Keeping Track Of My Personal Development
environment | other
Juvoni Beckford discusses how tracking helped him rise above the impoverished area he grew up in in the Bronx. Using mobile apps/services, Juvoni talks about the core areas of tracking that helped him train his intuition to form keystone habits that helped take him where he wanted to go.
Keeping Track of Your Personal Development
Hi everyone. My name is Juvani Beckford. My talk is really around the why behind why I track. And it really started about when I was 16.
I grew up in the Bronx and I was a very, I grew up in a very impoverished area and for me, tracking was a way to escape my circumstances. I needed to be able to know myself, so I could become a better version of me, and that was going to be my main resource. My awareness and the data I created was going to be my fuel to pretty much blast out of the hole I was in growing up in the Bronx.
And mobile really helped me to leverage on so many new technologies and services that were coming out to be able to track myself more consistently, to be able to get insights from that data, and to be able to take action on that data.
And so this is what my mobile folder grew into, and here you see a number of columns of different tracking apps, and basically I figured out what were the core pillars of things that I wanted to track. I knew that energy was a very important part of that. there’s your mental energy, your physical energy, your spiritual energy, your emotional energy.
Energy is what I needed to prioritize almost more than time, even though time is a very important equation to doing productive work. I realized that energy was even more important to be the catalyst, so I could have impactful work.
And I realized that if I want to become a better person, I needed to be able to create the habits and characteristics and traits that will help me be the person that I wanted to be in the future.
So, what did I do? I used mobile apps. And how did I do it? I focused on the problem. I knew I didn’t want to just track just to track. I knew that I needed to focus on a problem, start manually and figure out, okay, what are the fundamental steps and actions that I need to take to get to a certain destination.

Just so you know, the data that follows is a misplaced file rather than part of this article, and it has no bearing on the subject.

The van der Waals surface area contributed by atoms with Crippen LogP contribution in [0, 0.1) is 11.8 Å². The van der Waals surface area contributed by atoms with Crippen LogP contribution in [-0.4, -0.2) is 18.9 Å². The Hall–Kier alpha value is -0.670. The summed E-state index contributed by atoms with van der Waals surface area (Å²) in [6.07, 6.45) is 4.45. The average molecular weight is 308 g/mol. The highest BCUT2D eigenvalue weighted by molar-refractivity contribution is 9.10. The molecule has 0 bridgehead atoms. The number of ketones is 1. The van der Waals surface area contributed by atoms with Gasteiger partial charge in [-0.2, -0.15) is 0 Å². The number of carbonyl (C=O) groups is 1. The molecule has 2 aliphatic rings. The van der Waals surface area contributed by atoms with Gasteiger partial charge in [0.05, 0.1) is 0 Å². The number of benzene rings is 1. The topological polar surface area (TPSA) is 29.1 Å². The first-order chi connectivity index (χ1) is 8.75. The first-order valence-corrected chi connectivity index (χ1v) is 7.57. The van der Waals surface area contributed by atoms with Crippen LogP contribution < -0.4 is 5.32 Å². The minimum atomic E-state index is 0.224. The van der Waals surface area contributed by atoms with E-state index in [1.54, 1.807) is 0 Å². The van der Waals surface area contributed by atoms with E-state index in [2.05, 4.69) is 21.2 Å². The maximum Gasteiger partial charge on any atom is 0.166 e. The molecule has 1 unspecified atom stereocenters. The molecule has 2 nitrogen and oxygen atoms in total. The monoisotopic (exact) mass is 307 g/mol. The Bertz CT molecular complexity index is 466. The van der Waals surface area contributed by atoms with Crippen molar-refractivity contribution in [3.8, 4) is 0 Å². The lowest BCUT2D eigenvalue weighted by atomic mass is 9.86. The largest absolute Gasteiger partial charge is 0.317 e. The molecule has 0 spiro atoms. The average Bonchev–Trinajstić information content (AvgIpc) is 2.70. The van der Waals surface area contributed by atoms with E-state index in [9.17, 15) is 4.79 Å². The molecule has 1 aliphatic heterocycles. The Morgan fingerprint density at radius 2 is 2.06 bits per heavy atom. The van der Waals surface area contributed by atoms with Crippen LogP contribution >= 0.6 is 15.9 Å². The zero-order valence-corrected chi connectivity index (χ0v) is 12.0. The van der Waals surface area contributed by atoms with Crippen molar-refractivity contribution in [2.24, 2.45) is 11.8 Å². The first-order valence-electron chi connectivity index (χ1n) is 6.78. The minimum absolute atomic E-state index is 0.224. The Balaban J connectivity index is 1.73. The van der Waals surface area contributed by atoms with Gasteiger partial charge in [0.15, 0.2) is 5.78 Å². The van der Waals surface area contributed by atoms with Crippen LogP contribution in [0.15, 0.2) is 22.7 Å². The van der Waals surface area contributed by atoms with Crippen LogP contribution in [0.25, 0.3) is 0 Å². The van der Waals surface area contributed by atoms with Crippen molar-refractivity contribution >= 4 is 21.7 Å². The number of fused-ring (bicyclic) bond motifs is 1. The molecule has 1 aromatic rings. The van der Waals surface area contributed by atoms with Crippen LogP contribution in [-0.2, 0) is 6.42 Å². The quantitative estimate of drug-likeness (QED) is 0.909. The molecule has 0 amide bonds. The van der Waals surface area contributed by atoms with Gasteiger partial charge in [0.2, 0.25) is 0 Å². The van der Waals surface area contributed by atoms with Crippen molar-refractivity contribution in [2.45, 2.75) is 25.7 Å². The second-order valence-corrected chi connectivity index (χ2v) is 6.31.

And once I focused on the problem, and once I mapped out the manual steps that I needed to take, I was able to find the right services and tools to help make that process much more frictionless, much more streamlined.
So what did I learn? I learned that when you’re tracking and you’re learning an gathering all this information, you almost want to use that information to train your intuition.
I realized that even though I was born in a disadvantaged environment and I didn’t have the right environment to stimulate my intuition and get the right experiences, I could use incremental steps and leverage my steps to train my intuition, so that when I faced even more challenges in the future my intuition would be better prepared to handle thos bigger tasks.
And as I acted, and I recorded, I created basically a feedback loop and system that could allow me to do even more challenging tasks, and most of those tasks were related to skill development and learning, and in addition to building up my habits.
Another thing that I learned is don’t take data personally. Even although you are tracking your personal data, you don’t want to attach yourself too strongly to that data. Because once things go wrong it’s going to show up in the data. The data is a lie, and you don’t want to take the data personally and kind of make yourself adverse to continue to track the data, because you don’t want to figure out what the real problems are.
Another thing that I learned is to keep the why in mind. I realized I was tracking so I would survive and so I could thrive. And I needed that data so I could build that awareness, so I could basically navigate the uncertain waters in life that I would encounter.
And, one of the most important things that I learned was don’t just measure, act. So, you won’t even create much data if you’re not acting on that data. But, once you act on that data and you learn, you need to be able to make subtle adjustments. Whenever I failed, I didn’t see failure as being a negative act. I saw failure as additional information and data points that I could leverage to make better actions in the future.
But it starts with acting, and it also is empowered by knowing why you are acting. And if you’re acting for no reason, it’s kind of like if you’re super productive and super busy all the time, but you are not working on the right things, then there’s really no reason for doing anything at all.
So, understand the why, take action, build your intuition so you can be better prepared for whatever challenges you face. And basically, use data as your sidekick. Use data as your mentor. You can help yourself by knowing yourself to a greater degree.
And that’s all from my talk.